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Someone holds a COVID-19 vaccine in their gloved hand in front of the Canadian flag

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Canada took a risk delaying second COVID-19 vaccine doses. Now, its vaccination campaign is one of the best in the world

Bridget Balch, Staff Writer
July 15, 2021

Experts weigh in on the pros and cons of how Canada broke with the United States on vaccination strategy.

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Maria Sundaram, PhD, an epidemiologist and postdoctoral fellow at the University of Toronto’s Dalla Lana School of Public Health, watched from afar in March and April as many of her friends and family in the United States received their first and second doses of a COVID-19 vaccine.

“It was a very interesting mix of emotions,” says Sundaram, who grew up in the United States. “Many of us have experienced vaccine envy, watching other people get a vaccine before us, [but there was] simultaneous relief that my friends were getting protected.”

Meanwhile, in Canada, vaccine supply remained scarce. Despite purchasing more than five times the number of vaccine doses needed to cover its entire population, the Canadian government experienced challenges obtaining the vaccines from the European countries that were manufacturing them. As a result, it lagged behind other wealthy countries on vaccination rates for months until the supply began to increase in May.

Finally, in mid-May, Sundaram — who works for a hospital but does her research from home — was able to get a dose of the Pfizer COVID-19 vaccine and was given an appointment for her second dose in September.

The four-month gap between doses — more than three months longer than the 21 days that the company recommends based on clinical trial data — was a result of the Canadian government’s decision to focus on giving first doses to as many people as possible before administering second doses (except to those in the highest risk groups, such as people living in long-term care facilities). The delayed second dose strategy followed that of the United Kingdom, which faced a surge caused by the alpha variant in the early months of 2021 but broke from the United States’ strategy of sticking to the dosing regimen tested in clinical trials.

“There’s been a bit of luck involved in the approach that Canada has used.”

Eric Arts, PhD
Professor and Canada research chair in viral control at Western University in London, Ontario

The decision was controversial. At one point, even Canada’s chief scientific advisor, Mona Nemer, PhD, called it a “population level experiment” when speaking with CBC News.

Still, faced with a COVID-19 surge in March and April that strained hospitals and a lack of vaccine supply, Canada took a risk.

“They had to come up with strategies that would provide some protection,” says Alon Vaisman, MD, an infectious disease physician at University Health Network at the University of Toronto. “The thinking was, ‘Can I protect both of us at 80% [efficacy] versus me at [almost] 100% [efficacy] and you at 0%?’ That was the philosophy.”

Now, as Canada’s vaccination rate has skyrocketed in recent weeks — covering nearly 70% of the population with at least one dose, passing the United States’ 55% and most other nations — and its cases and hospitalizations have tapered, it seems that the risk is paying off.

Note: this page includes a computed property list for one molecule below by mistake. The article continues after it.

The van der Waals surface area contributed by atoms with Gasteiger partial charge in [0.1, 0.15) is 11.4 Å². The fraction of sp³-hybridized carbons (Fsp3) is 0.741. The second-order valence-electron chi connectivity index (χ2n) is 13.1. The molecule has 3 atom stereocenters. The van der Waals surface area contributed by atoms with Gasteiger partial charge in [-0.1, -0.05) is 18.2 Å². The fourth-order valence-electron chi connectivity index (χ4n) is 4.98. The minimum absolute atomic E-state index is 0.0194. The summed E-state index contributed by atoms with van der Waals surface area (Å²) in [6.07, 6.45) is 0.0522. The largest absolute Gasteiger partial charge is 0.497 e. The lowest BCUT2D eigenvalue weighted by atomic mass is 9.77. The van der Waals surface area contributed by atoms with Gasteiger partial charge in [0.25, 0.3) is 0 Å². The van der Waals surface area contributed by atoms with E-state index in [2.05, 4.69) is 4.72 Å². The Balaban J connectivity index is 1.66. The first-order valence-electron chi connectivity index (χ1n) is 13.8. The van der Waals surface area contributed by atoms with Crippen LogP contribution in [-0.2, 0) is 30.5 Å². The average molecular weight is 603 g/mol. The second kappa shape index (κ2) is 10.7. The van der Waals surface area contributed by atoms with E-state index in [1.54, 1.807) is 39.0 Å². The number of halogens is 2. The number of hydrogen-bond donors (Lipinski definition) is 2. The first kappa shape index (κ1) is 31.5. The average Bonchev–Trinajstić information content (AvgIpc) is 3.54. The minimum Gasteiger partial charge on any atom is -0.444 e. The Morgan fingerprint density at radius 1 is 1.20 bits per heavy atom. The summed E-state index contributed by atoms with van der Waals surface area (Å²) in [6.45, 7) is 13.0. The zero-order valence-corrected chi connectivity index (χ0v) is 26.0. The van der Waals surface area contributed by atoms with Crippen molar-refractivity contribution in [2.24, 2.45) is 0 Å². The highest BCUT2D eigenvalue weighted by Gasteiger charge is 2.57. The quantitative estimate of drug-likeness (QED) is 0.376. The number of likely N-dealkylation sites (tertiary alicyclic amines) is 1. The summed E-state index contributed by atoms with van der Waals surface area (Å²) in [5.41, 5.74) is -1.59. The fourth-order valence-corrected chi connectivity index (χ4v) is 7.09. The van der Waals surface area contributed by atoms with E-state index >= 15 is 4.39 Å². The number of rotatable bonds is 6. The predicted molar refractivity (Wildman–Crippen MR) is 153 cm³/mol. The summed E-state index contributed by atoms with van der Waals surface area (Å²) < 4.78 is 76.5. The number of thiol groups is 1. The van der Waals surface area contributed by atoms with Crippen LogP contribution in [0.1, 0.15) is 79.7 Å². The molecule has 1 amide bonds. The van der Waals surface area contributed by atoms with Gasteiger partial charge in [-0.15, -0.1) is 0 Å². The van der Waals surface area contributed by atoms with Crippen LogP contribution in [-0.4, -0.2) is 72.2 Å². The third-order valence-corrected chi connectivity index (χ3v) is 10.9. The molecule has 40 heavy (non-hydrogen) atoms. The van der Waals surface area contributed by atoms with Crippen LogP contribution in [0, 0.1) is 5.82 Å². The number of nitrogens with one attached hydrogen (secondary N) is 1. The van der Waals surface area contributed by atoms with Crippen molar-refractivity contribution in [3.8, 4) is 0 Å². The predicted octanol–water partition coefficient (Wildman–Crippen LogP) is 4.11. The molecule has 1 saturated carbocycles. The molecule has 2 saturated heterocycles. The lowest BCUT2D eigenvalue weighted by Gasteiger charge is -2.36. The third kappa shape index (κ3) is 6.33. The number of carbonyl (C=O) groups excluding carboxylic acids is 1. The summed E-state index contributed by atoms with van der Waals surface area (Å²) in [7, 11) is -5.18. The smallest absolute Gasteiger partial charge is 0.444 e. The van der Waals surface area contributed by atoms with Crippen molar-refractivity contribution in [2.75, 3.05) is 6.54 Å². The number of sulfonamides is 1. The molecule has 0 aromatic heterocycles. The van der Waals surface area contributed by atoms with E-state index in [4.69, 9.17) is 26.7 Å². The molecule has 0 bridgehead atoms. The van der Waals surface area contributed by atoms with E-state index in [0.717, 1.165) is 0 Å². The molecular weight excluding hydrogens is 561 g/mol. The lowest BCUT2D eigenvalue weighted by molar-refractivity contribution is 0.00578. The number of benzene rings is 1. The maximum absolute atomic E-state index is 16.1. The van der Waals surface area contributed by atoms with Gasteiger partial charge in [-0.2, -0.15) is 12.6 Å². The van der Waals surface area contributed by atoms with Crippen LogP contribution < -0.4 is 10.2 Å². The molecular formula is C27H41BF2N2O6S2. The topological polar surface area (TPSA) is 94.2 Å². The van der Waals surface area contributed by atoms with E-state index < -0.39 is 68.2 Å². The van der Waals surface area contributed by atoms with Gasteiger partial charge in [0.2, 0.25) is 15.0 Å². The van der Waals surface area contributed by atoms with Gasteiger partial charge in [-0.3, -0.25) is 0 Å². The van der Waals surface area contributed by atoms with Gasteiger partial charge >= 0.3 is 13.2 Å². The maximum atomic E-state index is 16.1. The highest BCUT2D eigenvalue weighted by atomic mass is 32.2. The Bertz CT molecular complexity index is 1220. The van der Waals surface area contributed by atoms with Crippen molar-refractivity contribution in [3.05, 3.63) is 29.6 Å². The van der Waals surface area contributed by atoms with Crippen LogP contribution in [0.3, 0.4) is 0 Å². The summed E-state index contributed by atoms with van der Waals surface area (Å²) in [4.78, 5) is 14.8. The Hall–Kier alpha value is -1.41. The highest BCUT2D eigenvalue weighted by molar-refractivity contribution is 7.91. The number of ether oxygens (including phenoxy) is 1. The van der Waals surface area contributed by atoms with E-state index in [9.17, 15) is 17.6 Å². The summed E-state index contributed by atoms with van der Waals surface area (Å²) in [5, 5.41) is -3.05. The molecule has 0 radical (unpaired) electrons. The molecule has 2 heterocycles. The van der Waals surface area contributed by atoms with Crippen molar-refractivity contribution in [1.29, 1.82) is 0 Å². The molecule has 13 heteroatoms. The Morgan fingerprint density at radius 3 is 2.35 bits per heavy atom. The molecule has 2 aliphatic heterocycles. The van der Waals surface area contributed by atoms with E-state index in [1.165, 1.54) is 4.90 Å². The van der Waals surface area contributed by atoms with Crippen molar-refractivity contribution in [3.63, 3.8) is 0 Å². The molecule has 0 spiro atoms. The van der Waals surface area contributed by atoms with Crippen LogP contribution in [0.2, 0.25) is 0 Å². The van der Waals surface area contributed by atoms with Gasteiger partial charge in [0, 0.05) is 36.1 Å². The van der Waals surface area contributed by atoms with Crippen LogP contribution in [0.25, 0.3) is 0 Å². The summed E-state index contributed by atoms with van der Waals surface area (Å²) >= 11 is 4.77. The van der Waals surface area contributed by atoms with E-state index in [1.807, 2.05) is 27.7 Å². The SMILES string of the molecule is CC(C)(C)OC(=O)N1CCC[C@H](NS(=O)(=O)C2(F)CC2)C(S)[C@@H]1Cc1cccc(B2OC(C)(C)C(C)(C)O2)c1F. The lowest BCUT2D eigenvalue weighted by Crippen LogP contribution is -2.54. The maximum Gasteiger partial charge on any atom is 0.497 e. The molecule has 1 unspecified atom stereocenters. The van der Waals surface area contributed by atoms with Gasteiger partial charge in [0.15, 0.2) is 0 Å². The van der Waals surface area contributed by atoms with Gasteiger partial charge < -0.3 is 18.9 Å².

“There’s been a bit of luck involved in the approach that Canada has used,” says Eric Arts, PhD, a professor and Canada research chair in viral control at Western University in London, Ontario. “It was an approach that was quite successful.”

A population level experiment

Many scientists, including top U.S. infectious disease expert Anthony Fauci, MD, have said that the best vaccination strategy is to adhere as closely as possible to the dosing regimen tested in the clinical trials: two doses of the Pfizer vaccine spaced 21 days apart or two doses of the Moderna vaccine spaced 28 days apart.

“We feel strongly that we will go by the science, which has dictated for us the optimal way to get the 94 to 95 percent response, which is, in fact, durable for the period of time that we’ve been following it,” Fauci explained at a White House press briefing on Feb. 3.

“ICUs were full, people were being helicoptered out. … It [was] extremely important to use every tool in our tool box.”

Maria Sundaram, PhD
Epidemiologist and postdoctoral fellow at the University of Toronto’s Dalla Lana School of Public Health

But the United States, which contracted with manufacturing plants on its soil, had access to far more doses more quickly than Canada. Although vaccines in the United States were initially limited and reserved for people in higher risk categories such as front-line workers and older adults, there was enough supply to make all adults in the country eligible for a shot by mid-April.

At that time, Canada was at the peak of a third wave of cases that was threatening to overwhelm its hospitals in some regions.

“In Toronto, we had a very serious situation,” Sundaram recalls. “ICUs were full, people were being helicoptered out. … It [was] extremely important to use every tool in our tool box.”

Anticipating this, Canada’s National Advisory Committee on Immunization recommended extending the time between first and second doses to four months on March 3 — even longer than the three months that the United Kingdom had implemented.

“The data supporting that was pretty much nonexistent,” Vaisman says. “There was a small gamble taken on what the efficacy was going to be like.”

The decision was ethically complicated, according to Jonathan Kimmelman, PhD, director of the Biomedical Ethics Unit at McGill University in Montreal.

“One of the variables that was not nailed down [in clinical trials] was how long you should wait between the first and second dose to maximize the effect,” he explains. “There was incredible pressure to get the vaccine out.”